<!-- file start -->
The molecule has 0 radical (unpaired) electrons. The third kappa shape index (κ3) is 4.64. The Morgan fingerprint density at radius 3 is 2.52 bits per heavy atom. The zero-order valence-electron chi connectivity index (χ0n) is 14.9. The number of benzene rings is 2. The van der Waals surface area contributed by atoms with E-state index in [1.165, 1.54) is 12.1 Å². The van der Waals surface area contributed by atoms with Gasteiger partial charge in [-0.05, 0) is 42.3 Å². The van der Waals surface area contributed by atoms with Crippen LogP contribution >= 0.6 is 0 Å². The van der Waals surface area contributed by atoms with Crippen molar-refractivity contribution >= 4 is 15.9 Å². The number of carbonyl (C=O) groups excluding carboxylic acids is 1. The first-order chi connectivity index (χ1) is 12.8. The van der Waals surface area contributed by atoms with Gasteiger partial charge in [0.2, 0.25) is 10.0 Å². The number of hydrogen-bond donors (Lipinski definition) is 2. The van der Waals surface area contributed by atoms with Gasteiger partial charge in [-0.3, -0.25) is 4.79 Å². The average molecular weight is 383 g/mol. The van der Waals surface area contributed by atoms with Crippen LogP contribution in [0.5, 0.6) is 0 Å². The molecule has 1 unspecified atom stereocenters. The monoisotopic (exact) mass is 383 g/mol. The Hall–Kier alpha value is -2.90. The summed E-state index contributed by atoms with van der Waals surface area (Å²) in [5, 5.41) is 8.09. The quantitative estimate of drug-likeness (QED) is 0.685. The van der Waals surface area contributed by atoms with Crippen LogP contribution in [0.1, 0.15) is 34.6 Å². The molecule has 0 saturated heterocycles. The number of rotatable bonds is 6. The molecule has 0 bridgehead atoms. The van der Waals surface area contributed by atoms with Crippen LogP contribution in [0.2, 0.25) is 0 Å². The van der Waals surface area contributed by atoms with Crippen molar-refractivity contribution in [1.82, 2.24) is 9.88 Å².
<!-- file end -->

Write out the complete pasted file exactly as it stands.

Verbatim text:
The molecule has 0 radical (unpaired) electrons. The third kappa shape index (κ3) is 4.64. The Morgan fingerprint density at radius 3 is 2.52 bits per heavy atom. The zero-order valence-electron chi connectivity index (χ0n) is 14.9. The number of benzene rings is 2. The van der Waals surface area contributed by atoms with E-state index in [1.165, 1.54) is 12.1 Å². The van der Waals surface area contributed by atoms with Gasteiger partial charge in [-0.05, 0) is 42.3 Å². The van der Waals surface area contributed by atoms with Crippen LogP contribution >= 0.6 is 0 Å². The van der Waals surface area contributed by atoms with Crippen molar-refractivity contribution >= 4 is 15.9 Å². The number of carbonyl (C=O) groups excluding carboxylic acids is 1. The first-order chi connectivity index (χ1) is 12.8. The van der Waals surface area contributed by atoms with Gasteiger partial charge in [0.2, 0.25) is 10.0 Å². The number of hydrogen-bond donors (Lipinski definition) is 2. The van der Waals surface area contributed by atoms with Gasteiger partial charge in [-0.3, -0.25) is 4.79 Å². The average molecular weight is 383 g/mol. The van der Waals surface area contributed by atoms with Crippen LogP contribution in [0.5, 0.6) is 0 Å². The molecule has 1 unspecified atom stereocenters. The monoisotopic (exact) mass is 383 g/mol. The Hall–Kier alpha value is -2.90. The summed E-state index contributed by atoms with van der Waals surface area (Å²) in [5, 5.41) is 8.09. The quantitative estimate of drug-likeness (QED) is 0.685. The van der Waals surface area contributed by atoms with Crippen LogP contribution in [0.1, 0.15) is 34.6 Å². The molecule has 0 saturated heterocycles. The number of rotatable bonds is 6. The molecule has 0 bridgehead atoms. The van der Waals surface area contributed by atoms with Crippen LogP contribution in [0.2, 0.25) is 0 Å². The van der Waals surface area contributed by atoms with Crippen molar-refractivity contribution in [1.82, 2.24) is 9.88 Å².